Can't do that jhae, haven't you been reading these threads?
  13. Jan 27, 2013 #12


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    Play against yourself!
  14. Jan 27, 2013 #13
    -Play against friends who are significantly better than you. Treat them somewhat like a tutor, if you will. Don't worry if the results (winning) aren't immediate, just focus on learning and improving.
    -Get critiques regularly.
    -Ask how you can improve (as you are doing here).
    -Be consistent in playing them (biweekly, weekly, ect.).
  15. Jan 28, 2013 #14
    Computers have come a long way. They are definitely not predictable (unless one dumbs down the engine intentionnally).
  16. Jan 28, 2013 #15


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    A good way to train yourself to get rid of most of the "blindness" that makes you blunder pieces and fail to see simple tactical combinations is to practice solving tactics puzzles. This site is a good place to do it: http://chesstempo.com/chess-tactics.html If you register, you will quickly start to get problems that are appropriate for your skill level.

    Another good train-your-brain exercise is to read through the first few moves of some chess game (e.g. 1. e4 c5 2. Nf3 d6. 3. d4 cxd4 4. Nxd4 Nf6 5. Nc3 a6. 6. Be3 e6), and without using a chess board, try to figure out the color of each destination square. At first this is really hard. You can memorize things like "the lower right corner is white" and "the queen is on a square of its own color", but then you have to try to visualize small parts of the board in your mind and put the pieces together. If you keep doing this, I think you will eventually be able to play chess blindfolded.

    It's also a good idea to learn a little bit about chess openings. Consider the book by van der Sterren. You can also use a site like chessgames.com to see what most people play in a given situation (in the opening).

    There are also people who make chess training videos. I've seen a bunch of videos by IM Greg Shahade. They're both educational and entertaining. Unfortunately you would have to pay a membership fee (at leggopoker.com) to access the whole collection. (I think he has also made some videos that are available for free).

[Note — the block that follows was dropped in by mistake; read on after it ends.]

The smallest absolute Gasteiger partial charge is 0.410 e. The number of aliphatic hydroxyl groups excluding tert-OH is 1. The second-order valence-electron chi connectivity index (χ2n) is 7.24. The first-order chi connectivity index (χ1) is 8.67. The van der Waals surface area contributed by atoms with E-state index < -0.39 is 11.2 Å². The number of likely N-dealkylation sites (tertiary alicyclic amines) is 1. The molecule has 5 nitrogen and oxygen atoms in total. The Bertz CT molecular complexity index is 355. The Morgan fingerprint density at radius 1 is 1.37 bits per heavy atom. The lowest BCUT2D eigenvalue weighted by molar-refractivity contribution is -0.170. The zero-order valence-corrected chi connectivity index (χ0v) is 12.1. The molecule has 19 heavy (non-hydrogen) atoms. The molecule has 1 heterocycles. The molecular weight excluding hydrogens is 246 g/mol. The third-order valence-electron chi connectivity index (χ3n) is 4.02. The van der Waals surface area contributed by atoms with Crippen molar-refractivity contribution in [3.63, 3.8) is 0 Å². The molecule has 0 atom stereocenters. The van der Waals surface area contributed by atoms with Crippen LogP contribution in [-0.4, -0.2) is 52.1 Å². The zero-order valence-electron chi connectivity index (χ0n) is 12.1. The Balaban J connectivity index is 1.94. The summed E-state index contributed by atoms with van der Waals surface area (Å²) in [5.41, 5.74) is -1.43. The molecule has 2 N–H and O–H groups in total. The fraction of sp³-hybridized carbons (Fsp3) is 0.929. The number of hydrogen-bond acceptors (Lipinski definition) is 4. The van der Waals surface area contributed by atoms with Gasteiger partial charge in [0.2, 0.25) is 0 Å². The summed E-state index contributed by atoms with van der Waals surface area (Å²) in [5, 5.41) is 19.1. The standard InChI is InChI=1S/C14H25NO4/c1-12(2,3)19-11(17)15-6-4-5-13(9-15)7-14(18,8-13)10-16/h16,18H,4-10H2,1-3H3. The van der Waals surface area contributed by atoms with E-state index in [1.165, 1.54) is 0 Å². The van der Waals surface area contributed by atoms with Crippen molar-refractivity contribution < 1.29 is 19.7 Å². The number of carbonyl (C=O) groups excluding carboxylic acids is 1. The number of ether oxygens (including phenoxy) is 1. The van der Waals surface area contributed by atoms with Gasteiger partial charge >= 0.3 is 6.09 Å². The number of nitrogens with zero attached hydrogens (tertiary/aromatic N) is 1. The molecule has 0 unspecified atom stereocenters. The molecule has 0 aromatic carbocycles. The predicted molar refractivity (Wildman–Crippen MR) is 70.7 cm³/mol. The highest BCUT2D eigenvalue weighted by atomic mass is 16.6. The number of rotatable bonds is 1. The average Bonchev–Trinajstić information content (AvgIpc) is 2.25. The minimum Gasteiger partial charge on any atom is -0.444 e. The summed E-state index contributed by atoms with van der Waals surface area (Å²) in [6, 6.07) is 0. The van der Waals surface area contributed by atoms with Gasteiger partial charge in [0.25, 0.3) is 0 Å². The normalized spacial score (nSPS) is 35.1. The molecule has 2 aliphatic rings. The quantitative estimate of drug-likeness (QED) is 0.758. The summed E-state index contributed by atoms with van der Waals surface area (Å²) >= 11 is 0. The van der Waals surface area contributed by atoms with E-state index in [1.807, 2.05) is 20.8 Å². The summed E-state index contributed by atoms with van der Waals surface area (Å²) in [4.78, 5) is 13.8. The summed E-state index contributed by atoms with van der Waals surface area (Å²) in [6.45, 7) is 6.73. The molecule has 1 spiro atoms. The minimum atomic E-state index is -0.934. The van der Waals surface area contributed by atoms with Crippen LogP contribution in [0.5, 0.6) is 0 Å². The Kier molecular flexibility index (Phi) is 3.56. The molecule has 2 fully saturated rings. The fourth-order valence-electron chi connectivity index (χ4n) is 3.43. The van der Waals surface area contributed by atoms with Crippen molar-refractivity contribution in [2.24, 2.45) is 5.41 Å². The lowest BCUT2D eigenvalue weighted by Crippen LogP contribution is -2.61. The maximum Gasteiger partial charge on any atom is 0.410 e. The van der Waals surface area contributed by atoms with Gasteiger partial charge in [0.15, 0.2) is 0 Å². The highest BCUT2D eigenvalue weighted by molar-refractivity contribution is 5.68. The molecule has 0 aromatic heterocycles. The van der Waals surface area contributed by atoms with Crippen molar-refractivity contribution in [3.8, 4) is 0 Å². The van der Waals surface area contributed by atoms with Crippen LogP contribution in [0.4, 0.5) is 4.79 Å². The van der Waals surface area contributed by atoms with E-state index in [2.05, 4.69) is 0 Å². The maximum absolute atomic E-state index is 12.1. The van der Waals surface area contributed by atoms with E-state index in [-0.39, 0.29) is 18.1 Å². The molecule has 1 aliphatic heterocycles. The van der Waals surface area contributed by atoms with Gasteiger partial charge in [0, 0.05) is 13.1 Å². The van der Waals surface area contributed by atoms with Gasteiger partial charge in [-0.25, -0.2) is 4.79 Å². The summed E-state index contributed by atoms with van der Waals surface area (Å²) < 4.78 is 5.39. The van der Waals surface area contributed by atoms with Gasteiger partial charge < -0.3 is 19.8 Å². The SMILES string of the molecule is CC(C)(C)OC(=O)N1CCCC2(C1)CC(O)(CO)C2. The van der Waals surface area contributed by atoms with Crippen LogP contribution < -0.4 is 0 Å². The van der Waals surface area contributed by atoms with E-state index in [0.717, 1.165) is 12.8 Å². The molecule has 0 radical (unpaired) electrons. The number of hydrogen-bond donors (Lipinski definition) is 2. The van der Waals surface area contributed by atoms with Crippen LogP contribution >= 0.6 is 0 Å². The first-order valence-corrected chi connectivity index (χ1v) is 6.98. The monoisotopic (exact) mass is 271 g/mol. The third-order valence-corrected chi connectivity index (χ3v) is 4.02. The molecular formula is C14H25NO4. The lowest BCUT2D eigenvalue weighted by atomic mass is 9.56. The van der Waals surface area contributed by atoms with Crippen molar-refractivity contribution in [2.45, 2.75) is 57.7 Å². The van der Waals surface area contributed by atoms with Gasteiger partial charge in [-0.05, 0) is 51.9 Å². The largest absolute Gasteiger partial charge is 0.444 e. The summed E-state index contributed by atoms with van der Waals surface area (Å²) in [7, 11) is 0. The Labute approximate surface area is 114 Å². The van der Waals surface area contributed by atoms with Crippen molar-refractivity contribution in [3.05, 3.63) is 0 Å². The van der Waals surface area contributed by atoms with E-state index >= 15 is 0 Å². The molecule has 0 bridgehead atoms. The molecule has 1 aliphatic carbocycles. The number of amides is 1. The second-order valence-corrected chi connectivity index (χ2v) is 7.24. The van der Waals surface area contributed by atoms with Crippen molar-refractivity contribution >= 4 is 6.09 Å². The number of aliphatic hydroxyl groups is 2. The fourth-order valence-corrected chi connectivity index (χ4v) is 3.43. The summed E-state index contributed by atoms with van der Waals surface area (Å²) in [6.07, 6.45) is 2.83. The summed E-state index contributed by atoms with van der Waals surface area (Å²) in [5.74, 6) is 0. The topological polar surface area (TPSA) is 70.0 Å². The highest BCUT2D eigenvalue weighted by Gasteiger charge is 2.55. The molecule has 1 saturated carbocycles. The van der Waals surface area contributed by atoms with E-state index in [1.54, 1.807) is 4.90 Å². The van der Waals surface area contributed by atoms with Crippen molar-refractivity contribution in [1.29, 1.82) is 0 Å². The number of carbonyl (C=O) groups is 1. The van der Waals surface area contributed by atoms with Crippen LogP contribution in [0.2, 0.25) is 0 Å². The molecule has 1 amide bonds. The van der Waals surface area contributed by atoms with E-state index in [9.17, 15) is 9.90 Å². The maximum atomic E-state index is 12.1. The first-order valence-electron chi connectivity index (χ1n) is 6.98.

Play online at sites like freechess.org or chess.com, where you can see if your rating is improving or not. Mine is bouncing up and down between 1300 and 1550 (and is usually around 1400). I'm too lazy and busy to seriously try to improve it, but if I wanted to, I would use the methods I suggested for you. I have tried them a little bit, and they seem to be be working.
    Last edited: Jan 28, 2013
  17. Jan 30, 2013 #16

    i will do the playing part and you invent the time machine for me ,i will pay you handsomely but no pre-payments
  18. Jan 30, 2013 #17
    i tried this when i was in high school and i got caught,i was the best in my class back then but non of my friends liked chess ,i was good(compared to them) so they avoided playing with me, i had no access to the internet ,i gradually lost interest and ran out of practice.Today i only play online
  19. Jan 30, 2013 #18
    thanks ,i registered there ,i play in chess.com ,i don't a premium membership so i watch youtube videos on different chess openings etc(chesswebsite.com) and apply them in the game.
  20. Jan 30, 2013 #19
    On top of what has already been said, I would recommend also studying the greats like Fischer, Kasparov, Carlsen, and see if you can find any information on their strategies.
  21. Jan 31, 2013 #20
    I do play a lot of blitz and maybe that's why i make stupid mistakes and i lost a ton of matches initially ,now i think i am getting used to it and i think it actually helps in the long run.
    Now recently, i played standard 30min games ,i can think a lot faster than my opponents who are not used to blitz and 30mins feels like a lot of time to think.I think playing blitz actually gives an edge.